In my last column, I wrote about governments resolving to be better prepared to deal with disasters. Today, I propose some timely resolutions any of us can make to help create a better world.

I suggest we resolve to tread more lightly on the face of the earth, leaving as small and shallow a footprint as possible. Do not destroy natural habitat without good reason. Do not litter or pollute the air, water or soil. Conserve all natural resources such as water, soil and natural beauty. Avoid needless waste. Instead, when given the opportunity, we should undo all the damage that has been done.

Pull or otherwise remove invasive weeds that are not native to the area, pick up litter and see that it’s properly disposed of. Plant more trees and other suitable plants to improve the soil, add beauty and gain cleaner air. Let’s not waste any resource — reuse, recycle, reduce usage and repurpose. Be careful not to pollute streams or soil. Read labels and follow directions.

I suggest making a plan that at regular intervals we help someone less fortunate, whether directly or through agencies that provide that help. This could include giving unwanted clothing items to a thrift shop or charity, giving to a food bank or joining a group such as the Gleaners — who pick fruit from abandoned trees or fruit from privately owned trees with the owner’s permission.

Be an advocate for those agencies, private or governmental, that work to help those in need. Volunteer your labor to take care of animals at the Humane Society. Speak out at regular meetings of the city council, county commissioners as an advocate for your cause. Write your legislators, congressmen and congresswomen.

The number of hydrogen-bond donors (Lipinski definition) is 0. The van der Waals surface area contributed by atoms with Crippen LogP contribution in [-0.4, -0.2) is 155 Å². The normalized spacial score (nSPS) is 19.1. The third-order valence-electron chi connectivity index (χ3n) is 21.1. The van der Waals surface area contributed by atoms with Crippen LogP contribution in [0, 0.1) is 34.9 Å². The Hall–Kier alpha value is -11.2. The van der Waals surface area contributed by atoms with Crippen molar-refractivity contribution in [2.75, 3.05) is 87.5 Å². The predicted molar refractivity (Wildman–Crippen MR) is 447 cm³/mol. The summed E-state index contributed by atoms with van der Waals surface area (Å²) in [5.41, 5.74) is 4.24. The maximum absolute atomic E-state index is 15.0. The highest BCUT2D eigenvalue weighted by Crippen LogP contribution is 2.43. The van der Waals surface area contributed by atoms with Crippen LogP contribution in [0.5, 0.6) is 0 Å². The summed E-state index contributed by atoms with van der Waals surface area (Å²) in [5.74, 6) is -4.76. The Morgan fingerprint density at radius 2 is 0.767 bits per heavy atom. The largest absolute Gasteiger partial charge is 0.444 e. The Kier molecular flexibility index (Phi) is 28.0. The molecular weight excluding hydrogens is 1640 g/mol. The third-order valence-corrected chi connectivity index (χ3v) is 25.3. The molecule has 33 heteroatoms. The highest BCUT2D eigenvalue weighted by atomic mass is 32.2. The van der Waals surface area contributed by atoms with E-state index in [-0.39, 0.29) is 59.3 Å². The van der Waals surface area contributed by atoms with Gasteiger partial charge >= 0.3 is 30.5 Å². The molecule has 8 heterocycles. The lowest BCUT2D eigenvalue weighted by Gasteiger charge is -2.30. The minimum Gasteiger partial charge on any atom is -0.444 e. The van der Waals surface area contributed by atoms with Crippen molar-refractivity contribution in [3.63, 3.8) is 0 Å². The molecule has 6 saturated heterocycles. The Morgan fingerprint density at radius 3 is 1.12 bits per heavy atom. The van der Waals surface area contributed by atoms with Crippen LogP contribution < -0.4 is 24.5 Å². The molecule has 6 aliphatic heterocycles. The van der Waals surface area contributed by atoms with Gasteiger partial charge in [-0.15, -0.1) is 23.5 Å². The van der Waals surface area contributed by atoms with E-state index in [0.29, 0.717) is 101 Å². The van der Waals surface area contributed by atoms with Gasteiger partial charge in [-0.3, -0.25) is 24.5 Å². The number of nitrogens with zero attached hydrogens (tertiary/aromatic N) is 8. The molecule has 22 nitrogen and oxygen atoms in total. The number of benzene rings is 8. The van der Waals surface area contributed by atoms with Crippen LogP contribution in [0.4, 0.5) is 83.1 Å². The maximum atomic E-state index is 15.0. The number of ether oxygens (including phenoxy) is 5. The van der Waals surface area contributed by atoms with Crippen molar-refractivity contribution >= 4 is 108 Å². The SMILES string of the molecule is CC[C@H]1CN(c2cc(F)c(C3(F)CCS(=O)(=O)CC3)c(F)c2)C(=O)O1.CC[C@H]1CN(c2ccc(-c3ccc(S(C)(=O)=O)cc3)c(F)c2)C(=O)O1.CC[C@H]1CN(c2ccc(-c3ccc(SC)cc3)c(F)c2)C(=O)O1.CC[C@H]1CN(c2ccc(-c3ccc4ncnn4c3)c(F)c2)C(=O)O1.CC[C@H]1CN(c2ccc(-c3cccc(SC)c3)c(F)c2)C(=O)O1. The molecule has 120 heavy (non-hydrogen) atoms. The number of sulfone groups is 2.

Vow, at regular intervals, to do something nice for friends who are ill, disabled or lonely. Take them flowers from your garden, take them baked goodies if they can have them, take them out to lunch or for a ride in the countryside or just visit them. Offer services such as grocery shopping, babysitting, errand running, lawn mowing or snow shoveling, or whatever is needed such as general yard cleanup to friends or neighbors in need of these services.

Tackle your weaknesses. Mine will be to not be such a champion procrastinator. How happy I’d be to finally catch up on routine chores and occasionally have a house that has been thoroughly clean all at once instead of the piecemeal approach. I remember one of our high school class reunions when one of the gals came sporting a big button that said “just duit.” Instead of procrastinating, just do it. I find I need lots of reminding. It’s easy to forget how good it feels right after you just “dun it.”

Another resolution I’ll be making is to tackle my “piling system” to make it really workable. When I don’t get to the bottom of each pile soon enough I’m often embarrassed by failure to act in a timely manner. I should also resolve to talk less and more softly.

I spent a good bit of my life not practicing that, but eventually managed to rein myself in and modulate my voice — until my husband lost a good bit of his hearing. Then all my efforts came to naught. I’m sure there are some people who wish I’d try again. These days, most of my conversations are at the pool where everyone needs to talk over the noise of screaming kids and the PA system’s loud music. I think the main thing to remember — if you forget or backslide, you can always start over. One slip doesn’t negate the whole year. Also remember, when you remember and keep your resolutions, pat yourself on the back and reward yourself with a special treat.

Lenna Harding lived her first 20 and past 43 years in Pullman. A longtime League of Women Voters member, she served on the Gladish Community and Cultural Center board.

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